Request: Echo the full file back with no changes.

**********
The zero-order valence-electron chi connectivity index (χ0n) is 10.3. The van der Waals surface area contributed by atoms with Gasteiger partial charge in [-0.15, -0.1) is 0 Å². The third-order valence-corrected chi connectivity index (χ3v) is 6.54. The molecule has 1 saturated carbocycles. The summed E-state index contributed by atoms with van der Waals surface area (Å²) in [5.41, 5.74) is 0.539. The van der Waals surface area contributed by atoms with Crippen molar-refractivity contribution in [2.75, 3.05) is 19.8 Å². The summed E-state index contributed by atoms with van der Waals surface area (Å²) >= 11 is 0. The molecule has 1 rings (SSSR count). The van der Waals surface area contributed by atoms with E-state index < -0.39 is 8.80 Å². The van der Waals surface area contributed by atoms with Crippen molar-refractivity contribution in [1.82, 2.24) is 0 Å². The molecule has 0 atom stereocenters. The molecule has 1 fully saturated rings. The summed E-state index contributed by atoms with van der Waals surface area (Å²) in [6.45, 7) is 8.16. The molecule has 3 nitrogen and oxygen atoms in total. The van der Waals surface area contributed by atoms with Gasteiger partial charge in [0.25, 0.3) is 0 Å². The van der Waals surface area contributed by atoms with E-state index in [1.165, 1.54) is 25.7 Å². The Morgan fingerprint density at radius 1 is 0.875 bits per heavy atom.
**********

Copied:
The zero-order valence-electron chi connectivity index (χ0n) is 10.3. The van der Waals surface area contributed by atoms with Gasteiger partial charge in [-0.15, -0.1) is 0 Å². The third-order valence-corrected chi connectivity index (χ3v) is 6.54. The molecule has 1 saturated carbocycles. The summed E-state index contributed by atoms with van der Waals surface area (Å²) in [5.41, 5.74) is 0.539. The van der Waals surface area contributed by atoms with Crippen molar-refractivity contribution in [2.75, 3.05) is 19.8 Å². The summed E-state index contributed by atoms with van der Waals surface area (Å²) >= 11 is 0. The molecule has 1 rings (SSSR count). The van der Waals surface area contributed by atoms with E-state index < -0.39 is 8.80 Å². The van der Waals surface area contributed by atoms with Crippen molar-refractivity contribution in [1.82, 2.24) is 0 Å². The molecule has 0 atom stereocenters. The molecule has 1 fully saturated rings. The summed E-state index contributed by atoms with van der Waals surface area (Å²) in [6.45, 7) is 8.16. The molecule has 3 nitrogen and oxygen atoms in total. The van der Waals surface area contributed by atoms with Gasteiger partial charge in [0.25, 0.3) is 0 Å². The van der Waals surface area contributed by atoms with E-state index in [1.165, 1.54) is 25.7 Å². The Morgan fingerprint density at radius 1 is 0.875 bits per heavy atom.